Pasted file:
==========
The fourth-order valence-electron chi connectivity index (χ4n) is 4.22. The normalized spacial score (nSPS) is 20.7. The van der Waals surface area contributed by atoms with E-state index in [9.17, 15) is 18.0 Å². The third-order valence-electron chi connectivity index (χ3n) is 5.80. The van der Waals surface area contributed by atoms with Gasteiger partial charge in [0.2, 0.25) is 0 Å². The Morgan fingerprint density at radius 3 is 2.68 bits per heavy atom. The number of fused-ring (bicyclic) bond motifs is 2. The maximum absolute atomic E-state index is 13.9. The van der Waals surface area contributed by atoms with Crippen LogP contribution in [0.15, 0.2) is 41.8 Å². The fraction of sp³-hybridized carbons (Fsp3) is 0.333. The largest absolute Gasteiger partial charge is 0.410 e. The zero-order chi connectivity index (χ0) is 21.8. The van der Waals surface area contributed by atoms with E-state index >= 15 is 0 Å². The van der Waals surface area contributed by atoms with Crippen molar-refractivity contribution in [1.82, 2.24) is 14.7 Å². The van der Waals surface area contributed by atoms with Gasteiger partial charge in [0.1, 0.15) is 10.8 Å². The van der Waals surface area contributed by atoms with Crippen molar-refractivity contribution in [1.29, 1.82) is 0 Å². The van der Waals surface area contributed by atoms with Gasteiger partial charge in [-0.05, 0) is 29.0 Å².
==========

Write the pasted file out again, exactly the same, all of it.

The fourth-order valence-electron chi connectivity index (χ4n) is 4.22. The normalized spacial score (nSPS) is 20.7. The van der Waals surface area contributed by atoms with E-state index in [9.17, 15) is 18.0 Å². The third-order valence-electron chi connectivity index (χ3n) is 5.80. The van der Waals surface area contributed by atoms with Gasteiger partial charge in [0.2, 0.25) is 0 Å². The Morgan fingerprint density at radius 3 is 2.68 bits per heavy atom. The number of fused-ring (bicyclic) bond motifs is 2. The maximum absolute atomic E-state index is 13.9. The van der Waals surface area contributed by atoms with Crippen LogP contribution in [0.15, 0.2) is 41.8 Å². The fraction of sp³-hybridized carbons (Fsp3) is 0.333. The largest absolute Gasteiger partial charge is 0.410 e. The zero-order chi connectivity index (χ0) is 21.8. The van der Waals surface area contributed by atoms with E-state index >= 15 is 0 Å². The van der Waals surface area contributed by atoms with Crippen molar-refractivity contribution in [1.82, 2.24) is 14.7 Å². The van der Waals surface area contributed by atoms with Gasteiger partial charge in [0.1, 0.15) is 10.8 Å². The van der Waals surface area contributed by atoms with Crippen molar-refractivity contribution in [1.29, 1.82) is 0 Å². The van der Waals surface area contributed by atoms with Gasteiger partial charge in [-0.05, 0) is 29.0 Å².